Health & Environment

Immense Sand Deposit Could Save Key Texas Island

A project underway by a Texas A&M University at Galveston researcher might save one of Texas’ most important coastal venues from disappearing completely – Follet’s Island.
By Keith Randall, Texas A&M Marketing & Communications October 13, 2015

The discovery of 55 million cubic yards of sand could save Follet’s Island.


A project underway by a Texas A&M University at Galveston researcher might save one of Texas’ most important – but relatively unknown – coastal venues from disappearing completely – Follet’s Island.

Tim Dellapenna, associate professor of marine sciences and oceanography who has studied Texas beaches for years at the Texas A&M Galveston campus, has identified a potentially huge sand deposit off the waters of Follet’s Island, a tiny barrier island near San Luis Pass, not far from Galveston.

Follet’s Island is only 14 miles long and less than a quarter mile wide and protects nearby Christmas Bay and the Intracoastal Waterway from severe storms from the Gulf of Mexico.

Working with a $100,000 grant from the Texas General Land Office, Dellapenna has identified what he believes is a massive sand deposit that could contain as much as 55 million cubic yards of beach quality sand. To put that into perspective, just 1 million cubic yards of sand would fill up 100,000 dump trucks.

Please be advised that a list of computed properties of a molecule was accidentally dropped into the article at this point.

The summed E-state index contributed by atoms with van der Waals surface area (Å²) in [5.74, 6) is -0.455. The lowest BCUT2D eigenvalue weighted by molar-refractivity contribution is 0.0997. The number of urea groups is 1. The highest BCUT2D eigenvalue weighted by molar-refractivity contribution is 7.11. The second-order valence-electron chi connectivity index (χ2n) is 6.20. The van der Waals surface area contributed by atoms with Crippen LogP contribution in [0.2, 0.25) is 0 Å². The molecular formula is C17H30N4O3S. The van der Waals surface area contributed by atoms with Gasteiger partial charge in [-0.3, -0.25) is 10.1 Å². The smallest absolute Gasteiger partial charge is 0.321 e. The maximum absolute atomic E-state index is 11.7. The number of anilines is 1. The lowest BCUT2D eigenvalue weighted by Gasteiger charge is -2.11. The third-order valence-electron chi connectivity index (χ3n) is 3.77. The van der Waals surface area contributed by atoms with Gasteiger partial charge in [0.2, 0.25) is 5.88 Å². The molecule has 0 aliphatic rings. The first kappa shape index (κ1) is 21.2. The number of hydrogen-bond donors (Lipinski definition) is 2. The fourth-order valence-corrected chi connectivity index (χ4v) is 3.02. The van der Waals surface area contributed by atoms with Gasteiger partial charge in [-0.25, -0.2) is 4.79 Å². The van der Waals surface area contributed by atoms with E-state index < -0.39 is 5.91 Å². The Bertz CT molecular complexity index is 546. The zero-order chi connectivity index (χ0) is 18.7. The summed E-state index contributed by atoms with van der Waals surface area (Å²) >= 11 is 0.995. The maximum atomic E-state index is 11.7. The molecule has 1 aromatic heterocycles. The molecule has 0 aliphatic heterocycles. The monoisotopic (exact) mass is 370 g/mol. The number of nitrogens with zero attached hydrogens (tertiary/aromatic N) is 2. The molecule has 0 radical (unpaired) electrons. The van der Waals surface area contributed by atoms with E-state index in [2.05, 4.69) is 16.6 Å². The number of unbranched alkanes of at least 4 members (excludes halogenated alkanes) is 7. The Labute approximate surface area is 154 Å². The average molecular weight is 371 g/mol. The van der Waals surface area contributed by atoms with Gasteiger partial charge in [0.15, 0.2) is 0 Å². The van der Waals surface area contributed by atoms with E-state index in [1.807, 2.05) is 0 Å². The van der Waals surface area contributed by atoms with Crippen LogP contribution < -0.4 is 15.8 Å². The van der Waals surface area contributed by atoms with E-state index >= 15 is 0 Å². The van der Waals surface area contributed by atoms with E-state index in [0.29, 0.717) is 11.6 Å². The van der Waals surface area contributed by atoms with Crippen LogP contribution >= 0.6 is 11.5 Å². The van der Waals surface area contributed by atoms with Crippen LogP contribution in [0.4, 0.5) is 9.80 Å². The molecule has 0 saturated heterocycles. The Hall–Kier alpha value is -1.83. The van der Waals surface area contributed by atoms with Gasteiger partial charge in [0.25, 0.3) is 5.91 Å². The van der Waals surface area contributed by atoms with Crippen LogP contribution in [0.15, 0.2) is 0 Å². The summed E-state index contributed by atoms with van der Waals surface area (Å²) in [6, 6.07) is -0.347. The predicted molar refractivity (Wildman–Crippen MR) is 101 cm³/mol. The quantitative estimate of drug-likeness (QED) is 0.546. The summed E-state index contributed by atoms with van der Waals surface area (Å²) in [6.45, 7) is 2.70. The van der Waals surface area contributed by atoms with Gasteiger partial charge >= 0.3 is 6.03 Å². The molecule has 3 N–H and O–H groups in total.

“If we are correct, this sand deposit is immense,” Dellapenna explains.

“Our goal is to determine how much sand is down there. It could possibly save the island – it has been really battered by storms, and it was devastated by Hurricane Ike in 2008, where the island was breached 75 times and the main road along the island had to be rebuilt.

“The possibility is there that island could be lost forever.”

Major storms and hurricanes have caused considerable beach and dune erosion on Follet’s Island, named for the Follett family who were early settlers in the region.

The island is known for its numerous birds, which include pelicans, egrets, gulls, terns, great-tailed grackles and others. Follet’s Island is also a popular spot for people to bike and walk its shores and fish, camp, birdwatch and picnic.

Barrier islands are sand islands, often with dunes, that form parallel to a mainland coast along much of the Gulf and eastern coast of the U.S. coastline.

Nearly the entire coast of Texas consists of a series of barrier islands and peninsulas, including Bolivar Peninsula, Galveston, Mustang, Matagorda Islands, as well as Padre Island, the world’s longest barrier island.

Beach erosion in Texas, as in numerous other U.S. locations, is a huge problem. Studies show that about 64 percent of the Texas coast is eroding at an average rate of 6 feet per year, but some areas are losing more than 25 feet per year. On average, the Texas coast is losing about 2.3 feet a year to erosion.

That presents obvious problems. In America, people like to live near the water: according to the Environmental Protection Agency, of the 25 most densely populated U.S. counties, 23 of them are near a coast.

The large sand deposit could be used to replenish sand that has been lost due to erosion on Follet’s Island and even Galveston Island, which suffers from the worst beach erosion in Texas.

Follet’s Island also protects a section of the Intracoastal Waterway, which acts as a huge marine highway that stretches from Maine to Brownsville.

“There is $43 billion a year in commerce that travels through the Texas portion,” Dellapenna adds, “so this little island is more important than many people believe.”

The project also might serve as a blueprint to help similar locations facing the same problems as Follet’s Island.

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